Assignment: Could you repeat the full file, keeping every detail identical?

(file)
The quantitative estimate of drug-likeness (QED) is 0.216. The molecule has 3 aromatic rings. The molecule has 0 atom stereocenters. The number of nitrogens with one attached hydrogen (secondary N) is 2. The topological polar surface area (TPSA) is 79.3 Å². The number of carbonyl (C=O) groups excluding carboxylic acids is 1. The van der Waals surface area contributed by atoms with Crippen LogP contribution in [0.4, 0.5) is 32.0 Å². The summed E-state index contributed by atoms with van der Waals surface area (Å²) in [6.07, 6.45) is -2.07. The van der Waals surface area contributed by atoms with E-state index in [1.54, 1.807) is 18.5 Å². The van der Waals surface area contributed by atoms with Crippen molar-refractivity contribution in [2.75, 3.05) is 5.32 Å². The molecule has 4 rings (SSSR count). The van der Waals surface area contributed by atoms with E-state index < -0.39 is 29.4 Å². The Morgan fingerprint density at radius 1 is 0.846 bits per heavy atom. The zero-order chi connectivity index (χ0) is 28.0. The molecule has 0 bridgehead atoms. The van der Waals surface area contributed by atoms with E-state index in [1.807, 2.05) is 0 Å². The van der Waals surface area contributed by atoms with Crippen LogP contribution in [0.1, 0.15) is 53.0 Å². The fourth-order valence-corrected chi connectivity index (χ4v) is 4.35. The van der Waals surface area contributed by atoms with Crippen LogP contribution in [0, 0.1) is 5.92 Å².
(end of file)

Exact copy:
The quantitative estimate of drug-likeness (QED) is 0.216. The molecule has 3 aromatic rings. The molecule has 0 atom stereocenters. The number of nitrogens with one attached hydrogen (secondary N) is 2. The topological polar surface area (TPSA) is 79.3 Å². The number of carbonyl (C=O) groups excluding carboxylic acids is 1. The van der Waals surface area contributed by atoms with Crippen LogP contribution in [0.4, 0.5) is 32.0 Å². The summed E-state index contributed by atoms with van der Waals surface area (Å²) in [6.07, 6.45) is -2.07. The van der Waals surface area contributed by atoms with E-state index in [1.54, 1.807) is 18.5 Å². The van der Waals surface area contributed by atoms with Crippen molar-refractivity contribution in [2.75, 3.05) is 5.32 Å². The molecule has 4 rings (SSSR count). The van der Waals surface area contributed by atoms with E-state index < -0.39 is 29.4 Å². The Morgan fingerprint density at radius 1 is 0.846 bits per heavy atom. The zero-order chi connectivity index (χ0) is 28.0. The molecule has 0 bridgehead atoms. The van der Waals surface area contributed by atoms with E-state index in [1.807, 2.05) is 0 Å². The van der Waals surface area contributed by atoms with Crippen LogP contribution in [0.1, 0.15) is 53.0 Å². The fourth-order valence-corrected chi connectivity index (χ4v) is 4.35. The van der Waals surface area contributed by atoms with Crippen LogP contribution in [0, 0.1) is 5.92 Å².